AI researchers have always sought to emulate the human brain’s functions, and to do so they need to better understand its relevant fundamentals, working mechanisms, and resultant behaviours. While Elon Musk’s Neuralink grabbed headlines this summer by deploying his brain-machine-interface (BMI) device in pigs, for years there has been extensive research on the potential of various emerging approaches, materials and devices in the expanding field of neuromorphic computing.
Also known as neuromorphic engineering, neuromorphic computing is the use of artificial systems containing electronic analog circuits designed to mimic the neuro-biological architecture of the nervous system. One obstacle in this field has been the lack of a single electronic component that can mimic a neuron on its own.
In a paper recently published in Nature, researchers Suhas Kumar of Hewlett Packard Laboratories, R. Stanley Williams with Texas A&M University, and the late Stanford PhD student Ziwen Wang introduce an isolated nanoscale electronic circuit element that can perform nonmonotonic operations and transistorless all-analogue computations. With input voltages, it can output not just simple spikes but a whole array of neural activity such as bursts of spikes, self-sustained oscillations, and other brain activities.
“This work paves a way towards very compact and densely functional neuromorphic computing primitives, and energy-efficient validation of neuroscientific models,” the researchers say. The IEEE (Institute of Electrical and Electronics Engineers) hails the paper as a breakthrough.
Current hardware approaches to neuromorphic AI rely on elaborate transistor circuits to simulate biological functions. Generating neuromorphic action potentials in a circuit element theoretically requires a minimum of third-order complexity, but there have been no previous demonstrations of any isolated third-order element.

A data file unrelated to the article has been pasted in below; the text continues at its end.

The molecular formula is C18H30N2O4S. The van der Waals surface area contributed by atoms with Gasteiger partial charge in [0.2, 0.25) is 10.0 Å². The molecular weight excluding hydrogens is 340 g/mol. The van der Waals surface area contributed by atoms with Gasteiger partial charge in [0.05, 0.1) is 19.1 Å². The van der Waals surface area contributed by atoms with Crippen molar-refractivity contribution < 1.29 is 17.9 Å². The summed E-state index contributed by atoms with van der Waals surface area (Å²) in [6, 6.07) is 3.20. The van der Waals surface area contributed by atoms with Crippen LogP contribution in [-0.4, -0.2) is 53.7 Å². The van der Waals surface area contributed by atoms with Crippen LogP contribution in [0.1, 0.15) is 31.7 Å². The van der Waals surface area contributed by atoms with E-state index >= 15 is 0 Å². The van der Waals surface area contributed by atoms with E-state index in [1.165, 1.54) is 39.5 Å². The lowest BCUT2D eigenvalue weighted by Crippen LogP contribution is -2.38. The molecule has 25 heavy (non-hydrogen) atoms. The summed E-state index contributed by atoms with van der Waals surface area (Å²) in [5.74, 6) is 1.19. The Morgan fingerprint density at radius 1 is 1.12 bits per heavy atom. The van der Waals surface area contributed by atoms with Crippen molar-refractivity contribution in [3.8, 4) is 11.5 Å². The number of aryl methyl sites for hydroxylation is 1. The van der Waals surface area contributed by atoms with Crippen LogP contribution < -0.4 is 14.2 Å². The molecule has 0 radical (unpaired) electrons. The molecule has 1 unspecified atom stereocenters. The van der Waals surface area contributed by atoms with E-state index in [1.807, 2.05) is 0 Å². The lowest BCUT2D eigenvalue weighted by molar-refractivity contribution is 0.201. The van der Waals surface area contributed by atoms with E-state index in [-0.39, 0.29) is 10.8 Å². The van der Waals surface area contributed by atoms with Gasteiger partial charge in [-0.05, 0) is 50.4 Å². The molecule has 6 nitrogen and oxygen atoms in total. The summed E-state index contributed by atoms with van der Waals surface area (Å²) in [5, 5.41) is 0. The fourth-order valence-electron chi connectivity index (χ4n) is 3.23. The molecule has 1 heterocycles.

The researchers fabricated sub-100-nm components, each of which incorporates a NbO2 volatile Mott memristive switch, an internal parallel capacitor, and an internal series resistor.
The most crucial part of the element is the nanometers-thin niobium oxide (NbO2) volatile Mott memristor. A memristor is a non-linear two-terminal electrical component proposed in 1971 by electrical engineer and computer scientist Leon Chua, who later extended the notion of memristive systems to capacitors and inductors.
Memristors can potentially be made into non-volatile solid-state memory, which could allow greater data density than hard drives with access times similar to Dynamic Random Access Memory. A potential application of memristors is in analog memories for superconducting quantum computers.
The proposed Mott memristors also have the ability to reflect temperature-driven changes in resistance. Mott transition materials therefore vary between insulating and conducting according to their temperature, which can result in current spikes that resemble a neuron’s action potential.
The researchers say it is important to fine-tune the element’s material and physical parameters to identify a combination that works. “You cannot find this by accident,” Williams told IEEE Spectrum. “Everything has to be perfect before you see this characteristic, but once you’re able to make this thing, it’s actually very robust and reproducible.”
The researchers demonstrate that it is possible to incorporate the Mott transition in NbO2 as an additional dynamical process to construct an isolated nanoscale electronic circuit element with third-order complexity, which can then be designed to produce optimal interactions among its constituent electrical and thermal components.
They further show that transistorless all-analogue network of neuromorphic elements can solve computationally difficult problems that have far-reaching applications in alleviating the von Neumann bottleneck of present digital computers. The researchers say this result enables extremely compact and highly functional neuromorphic computing primitives.
The paper Third-Order Nanocircuit Elements for Neuromorphic Engineering is on Nature.
Reporter: Yuan Yuan | Editor: Michael Sarazen
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